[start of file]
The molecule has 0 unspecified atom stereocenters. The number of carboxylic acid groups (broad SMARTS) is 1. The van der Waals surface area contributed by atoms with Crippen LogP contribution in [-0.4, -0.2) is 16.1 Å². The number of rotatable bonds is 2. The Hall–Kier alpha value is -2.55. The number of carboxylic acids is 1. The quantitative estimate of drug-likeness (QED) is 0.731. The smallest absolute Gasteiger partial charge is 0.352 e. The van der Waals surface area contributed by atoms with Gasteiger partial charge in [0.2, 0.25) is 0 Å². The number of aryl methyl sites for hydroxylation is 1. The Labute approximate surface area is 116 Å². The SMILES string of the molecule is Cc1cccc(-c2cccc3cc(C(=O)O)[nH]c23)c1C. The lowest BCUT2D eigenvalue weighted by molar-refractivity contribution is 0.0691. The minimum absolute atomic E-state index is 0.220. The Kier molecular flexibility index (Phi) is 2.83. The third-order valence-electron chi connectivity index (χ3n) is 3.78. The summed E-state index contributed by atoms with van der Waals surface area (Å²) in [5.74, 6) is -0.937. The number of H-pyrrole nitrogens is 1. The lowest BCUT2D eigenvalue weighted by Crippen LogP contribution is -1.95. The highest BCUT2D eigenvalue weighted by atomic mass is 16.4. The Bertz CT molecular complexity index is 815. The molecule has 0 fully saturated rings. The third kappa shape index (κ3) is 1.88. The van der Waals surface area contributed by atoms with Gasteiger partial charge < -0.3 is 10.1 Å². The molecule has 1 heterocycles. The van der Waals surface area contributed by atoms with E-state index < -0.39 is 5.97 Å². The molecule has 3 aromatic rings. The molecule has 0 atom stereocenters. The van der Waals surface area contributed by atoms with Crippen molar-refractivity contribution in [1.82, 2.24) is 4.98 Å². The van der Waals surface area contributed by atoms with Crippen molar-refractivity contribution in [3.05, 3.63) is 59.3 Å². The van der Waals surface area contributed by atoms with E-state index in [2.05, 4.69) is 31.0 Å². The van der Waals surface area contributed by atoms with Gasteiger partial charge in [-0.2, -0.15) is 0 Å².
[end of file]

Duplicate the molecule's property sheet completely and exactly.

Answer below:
The molecule has 0 unspecified atom stereocenters. The number of carboxylic acid groups (broad SMARTS) is 1. The van der Waals surface area contributed by atoms with Crippen LogP contribution in [-0.4, -0.2) is 16.1 Å². The number of rotatable bonds is 2. The Hall–Kier alpha value is -2.55. The number of carboxylic acids is 1. The quantitative estimate of drug-likeness (QED) is 0.731. The smallest absolute Gasteiger partial charge is 0.352 e. The van der Waals surface area contributed by atoms with Gasteiger partial charge in [0.2, 0.25) is 0 Å². The number of aryl methyl sites for hydroxylation is 1. The Labute approximate surface area is 116 Å². The SMILES string of the molecule is Cc1cccc(-c2cccc3cc(C(=O)O)[nH]c23)c1C. The lowest BCUT2D eigenvalue weighted by molar-refractivity contribution is 0.0691. The minimum absolute atomic E-state index is 0.220. The Kier molecular flexibility index (Phi) is 2.83. The third-order valence-electron chi connectivity index (χ3n) is 3.78. The summed E-state index contributed by atoms with van der Waals surface area (Å²) in [5.74, 6) is -0.937. The number of H-pyrrole nitrogens is 1. The lowest BCUT2D eigenvalue weighted by Crippen LogP contribution is -1.95. The highest BCUT2D eigenvalue weighted by atomic mass is 16.4. The Bertz CT molecular complexity index is 815. The molecule has 0 fully saturated rings. The third kappa shape index (κ3) is 1.88. The van der Waals surface area contributed by atoms with Gasteiger partial charge < -0.3 is 10.1 Å². The molecule has 1 heterocycles. The van der Waals surface area contributed by atoms with E-state index < -0.39 is 5.97 Å². The molecule has 3 aromatic rings. The molecule has 0 atom stereocenters. The van der Waals surface area contributed by atoms with Crippen molar-refractivity contribution in [1.82, 2.24) is 4.98 Å². The van der Waals surface area contributed by atoms with Crippen molar-refractivity contribution in [3.05, 3.63) is 59.3 Å². The van der Waals surface area contributed by atoms with E-state index in [2.05, 4.69) is 31.0 Å². The van der Waals surface area contributed by atoms with Gasteiger partial charge in [-0.2, -0.15) is 0 Å².